Thinking like a Futurist with Jane McGonigal

[n.b. I added a MailChimp subscription link to the sidebar if you want to get email notifications of posts rather than depending on RSS, Facebook or Twitter to see when I update]

I’ve been a fan of Jane McGonigal for a decade, after being introduced to her via her Cruel 2 B Kind game in New York City. I also played her Lost Sport game around the 2008 Olympics, and have play tested a couple other of her games over the years. I’ve been following her career, and she has been successful as a futurist at the Institute for the Future, and published two well-received books, Reality is Broken (on how gamers and gaming can make reality better) and Superbetter (on how to use a gaming mentality to improve oneself).

So when she announced that she was teaching a class at Stanford on How to Think like a Futurist, I signed up.

The class just finished last night, and I really enjoyed it. I liked that she emphasized that the work of a futurist is not to predict the future accurately, but to lay out scenarios of the future, and then we can decide whether we want to work towards or avoid that future scenario.

She taught us several techniques to help generate future scenarios – one I particularly liked was having everybody bring an ordinary object to class, and then she handed out potential futures (e.g. everybody out of work due to AI, or living on a Martian colony), and thinking how that specific object would be used in that future. Somebody on my team brought in a bird sculpture, and our scenario was the one where jobs had been automated with AI, so we suggested that the sculpture could be a talisman, a description of one’s personal values, as we would need some way to start conversations in that future other than “So, what do you do?”

Another technique was to collect signals from the future, c.f. William Gibson’s quote that “The future is already here. It’s just not evenly distributed yet.” That involves scanning for things in the present that might be clues as to how the future might develop. Of course, that requires judgment to distinguish between interactive TV and CD-ROM encyclopedias from the World Wide Web and Wikipedia.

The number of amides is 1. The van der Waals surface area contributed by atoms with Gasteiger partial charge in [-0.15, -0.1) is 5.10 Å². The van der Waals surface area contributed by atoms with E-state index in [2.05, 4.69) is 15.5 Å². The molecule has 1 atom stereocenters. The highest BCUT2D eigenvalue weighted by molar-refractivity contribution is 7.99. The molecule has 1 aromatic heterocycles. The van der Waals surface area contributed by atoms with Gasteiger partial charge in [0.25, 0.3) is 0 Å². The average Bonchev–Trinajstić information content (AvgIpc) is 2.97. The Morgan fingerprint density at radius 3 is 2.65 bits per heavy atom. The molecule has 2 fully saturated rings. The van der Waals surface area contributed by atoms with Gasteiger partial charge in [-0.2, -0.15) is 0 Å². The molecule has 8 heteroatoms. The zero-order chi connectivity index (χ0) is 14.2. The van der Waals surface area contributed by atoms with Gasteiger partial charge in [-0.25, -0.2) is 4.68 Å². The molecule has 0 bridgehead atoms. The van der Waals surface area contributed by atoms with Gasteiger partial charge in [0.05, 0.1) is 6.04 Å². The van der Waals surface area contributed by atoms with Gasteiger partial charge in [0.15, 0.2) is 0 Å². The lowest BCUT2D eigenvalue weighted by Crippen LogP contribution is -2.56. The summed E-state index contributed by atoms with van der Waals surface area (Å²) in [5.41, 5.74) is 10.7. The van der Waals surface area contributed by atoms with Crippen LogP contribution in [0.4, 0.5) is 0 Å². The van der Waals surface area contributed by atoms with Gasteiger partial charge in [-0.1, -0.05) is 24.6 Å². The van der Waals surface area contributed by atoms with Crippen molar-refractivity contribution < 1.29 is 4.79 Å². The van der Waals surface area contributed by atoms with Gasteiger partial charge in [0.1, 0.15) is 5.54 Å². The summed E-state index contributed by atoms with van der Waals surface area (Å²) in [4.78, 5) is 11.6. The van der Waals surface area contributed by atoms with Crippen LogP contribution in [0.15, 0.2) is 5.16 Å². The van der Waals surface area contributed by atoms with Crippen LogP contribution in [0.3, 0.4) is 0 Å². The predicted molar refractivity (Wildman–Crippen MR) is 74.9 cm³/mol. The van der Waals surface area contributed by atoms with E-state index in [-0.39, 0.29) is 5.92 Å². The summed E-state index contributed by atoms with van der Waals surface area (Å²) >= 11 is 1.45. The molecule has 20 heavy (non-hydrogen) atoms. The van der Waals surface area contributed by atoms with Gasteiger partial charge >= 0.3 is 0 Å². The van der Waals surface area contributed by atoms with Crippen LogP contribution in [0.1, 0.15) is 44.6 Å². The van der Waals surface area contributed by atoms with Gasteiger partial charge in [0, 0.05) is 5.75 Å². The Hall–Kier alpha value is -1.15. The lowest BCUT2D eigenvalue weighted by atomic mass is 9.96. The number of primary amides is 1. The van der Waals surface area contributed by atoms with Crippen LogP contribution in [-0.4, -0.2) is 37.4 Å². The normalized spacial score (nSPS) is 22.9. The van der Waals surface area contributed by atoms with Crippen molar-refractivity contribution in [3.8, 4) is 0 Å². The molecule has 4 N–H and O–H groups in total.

The final project was to write up a “preferred future”; in her words, “a description of a specific future you would like to see come to pass, including potential actions we can take now to make it more likely, and actions that would make it less likely.” So I thought I’d share what I wrote, as it’s a post I’ve thought about for the blog (e.g. following up on whether Amanda Palmer’s model of asking scales and thoughts on globalization and automation). Let me know what you think!

WHEN: 2036
WHAT: The future of art as a replacement for work
WHY: Flowing, Remixing, Sharing, Filtering, Cognifying
Signals: patreon.com, Kevin Kelly’s 1000 true fans idea, automation/AI replacing the need for work, bitcoin, centaur chess, Alaska oil fund, Viktor Frankl’s Man’s Search for Meaning

It is the year 2036, and unemployment in the US has risen to 75%. Jobs that depend on labor have been offshored to countries with cheaper labor, and most routine jobs have been automated with artificial intelligence. The only people remaining working are those that work in a synergistic way with AI, such that their combined output is better than the AI would be by itself – the 2016 equivalent would be the “centaur” chess teams that are the current world champions that involve computer chess programs being managed by humans with intuition.

This wave of massive unemployment led to huge cultural disruptions in the 2020s, as US culture has been driven by work since the beginning (e.g. the Protestant work ethic). Everything has been tied to work, from the primary definition of one’s identity being one’s occupation, to getting health insurance through work, to getting money for life’s basic necessities through work compensation.

Fortunately, the major companies who controlled AI technology disrupting the economy (Google, Facebook, Amazon, Apple) banded together (after pressure from the US and EU governments) to “invest” their profits from AI into citizens in the form of an “AI dividend” (aka universal basic income). This, tied with the passage of universal health care in the US, made it so that US residents did not _have_ to work to live.